It seems so long ago now, but when Outlook 2003 and Exchange 2003 combined to introduce “cached Exchange mode”, the new capability fundamentally influenced the way people could work with Outlook by insulating the client from the vagaries of network connections. Sure, it didn’t make a lot of difference when you had a nice solid Ethernet connection, but suddenly working on a flaky dial-up link (for those who remember such things) or even Wi-Fi suddenly became a lot easier.
I don’t think it is stressing the point too much to say that without cached Exchange mode, it would be impossible to work with a cloud-based solution such as Exchange Online. Reliable as the Internet is today (in relative terms), there are still too many hiccups, drops, and other unexplained connectivity drops to allow work to proceed smoothly.
Outlook 2003 introduced many other interesting features that I have grown to appreciate over time. For example, drizzle mode synchronization makes it possible for Outlook to keep a complete mailbox synchronized without affecting the responsiveness of the client to user input. And Outlook 2003 was the first client to support RPC-over-HTTP, the basis of Outlook Anywhere (OA). For those who haven’t heard, Exchange 2013 makes OA the only method that Outlook clients can connect to Exchange as RPC/TCP “direct MAPI” connectivity has been removed in Microsoft’s drive to simplify the server. Of course, Outlook 2003 isn’t supported by Exchange 2013 at all. Not because of OA, but rather because it’s time to draw the line under a client that is past its best days.
I haven’t used Outlook 2003 in a long time, but I appreciate its legacy. Recently I wondered where another Outlook 2003 feature was in Outlook’s latest incarnation. When you attach graphic files such as JPEG photos to an Outlook 2003 message, Outlook gives you the choice of sending small, medium, or large format versions of the files. This is a useful feature, especially when grappling with the 10MB-plus photos produced by today’s megapixel-rich cameras. Even though Outlook 2003 was launched at a time when digital cameras were in their infancy, the shrink-on-send feature was still useful.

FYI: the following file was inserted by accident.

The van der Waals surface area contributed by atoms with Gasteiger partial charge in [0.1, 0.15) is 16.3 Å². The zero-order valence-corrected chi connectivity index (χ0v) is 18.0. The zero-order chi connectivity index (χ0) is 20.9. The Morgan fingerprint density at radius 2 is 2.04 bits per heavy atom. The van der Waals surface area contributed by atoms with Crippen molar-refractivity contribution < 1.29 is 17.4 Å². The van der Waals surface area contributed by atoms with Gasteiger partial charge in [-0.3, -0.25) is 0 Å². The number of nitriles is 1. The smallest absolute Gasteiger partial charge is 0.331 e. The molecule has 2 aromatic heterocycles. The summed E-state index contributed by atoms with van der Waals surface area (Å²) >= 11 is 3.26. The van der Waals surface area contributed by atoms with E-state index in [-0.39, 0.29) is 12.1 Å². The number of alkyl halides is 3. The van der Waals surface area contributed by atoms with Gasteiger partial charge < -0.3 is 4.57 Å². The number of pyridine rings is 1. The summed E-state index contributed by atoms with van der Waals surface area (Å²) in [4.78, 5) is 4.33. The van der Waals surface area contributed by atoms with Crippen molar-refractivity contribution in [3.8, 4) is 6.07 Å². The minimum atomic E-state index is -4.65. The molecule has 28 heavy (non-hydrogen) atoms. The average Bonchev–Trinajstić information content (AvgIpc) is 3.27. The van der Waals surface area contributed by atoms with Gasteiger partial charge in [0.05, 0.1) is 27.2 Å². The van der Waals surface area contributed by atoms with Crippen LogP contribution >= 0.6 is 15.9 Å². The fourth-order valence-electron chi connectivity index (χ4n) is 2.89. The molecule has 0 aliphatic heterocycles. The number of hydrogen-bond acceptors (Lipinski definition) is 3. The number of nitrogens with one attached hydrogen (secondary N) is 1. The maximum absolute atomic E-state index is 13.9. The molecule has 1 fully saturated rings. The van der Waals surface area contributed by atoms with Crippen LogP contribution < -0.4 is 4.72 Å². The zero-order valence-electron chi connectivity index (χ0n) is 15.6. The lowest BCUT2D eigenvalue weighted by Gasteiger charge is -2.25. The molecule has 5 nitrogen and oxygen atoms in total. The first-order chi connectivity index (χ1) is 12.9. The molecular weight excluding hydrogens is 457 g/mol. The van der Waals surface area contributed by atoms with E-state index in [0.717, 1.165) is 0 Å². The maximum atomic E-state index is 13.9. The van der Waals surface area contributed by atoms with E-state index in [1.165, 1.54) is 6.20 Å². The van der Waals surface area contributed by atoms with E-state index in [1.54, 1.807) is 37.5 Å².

But I could not find the feature in Outlook 2010 or Outlook 2013. Scott Schnoll has subsequently pointed out to me that the option to compress pictures is buried in Windows Explorer under Sent To... Mail Recipient, which I guess kind of counts... or not. And then Greg Taylor pointed out that an option is buried in the "backstage" area of an Outlook 2013 message if you add a graphic attachment. Not only does this hide the option from most users who never look at the properties of an unsent message, it also removes the ability to tweak the size of the graphic attachment, which I thought was useful.
At MEC, I took the opportunity to quiz some of the Exchange and Outlook engineers where the shrink-on-send feature had gone. Most weren't even aware that such a feature existed, probably because they live in a network-rich environment most of the time and always run the latest software builds. Eventually I found someone who told me that the feature was removed because the Outlook team thought it no longer added any value. It’s good to cut redundant and underused features from software as otherwise programs would swell as large as some of the mailboxes seen today.
I’m sad to see shrink-on-send disappear, or at least become obscured in the mass of features that Outlook now provides. I guess it had its time in the limelight, but sometimes I do wish it was still around when I want to send a smaller version of a photo to someone. I guess I just hate wasting bandwidth and storage!
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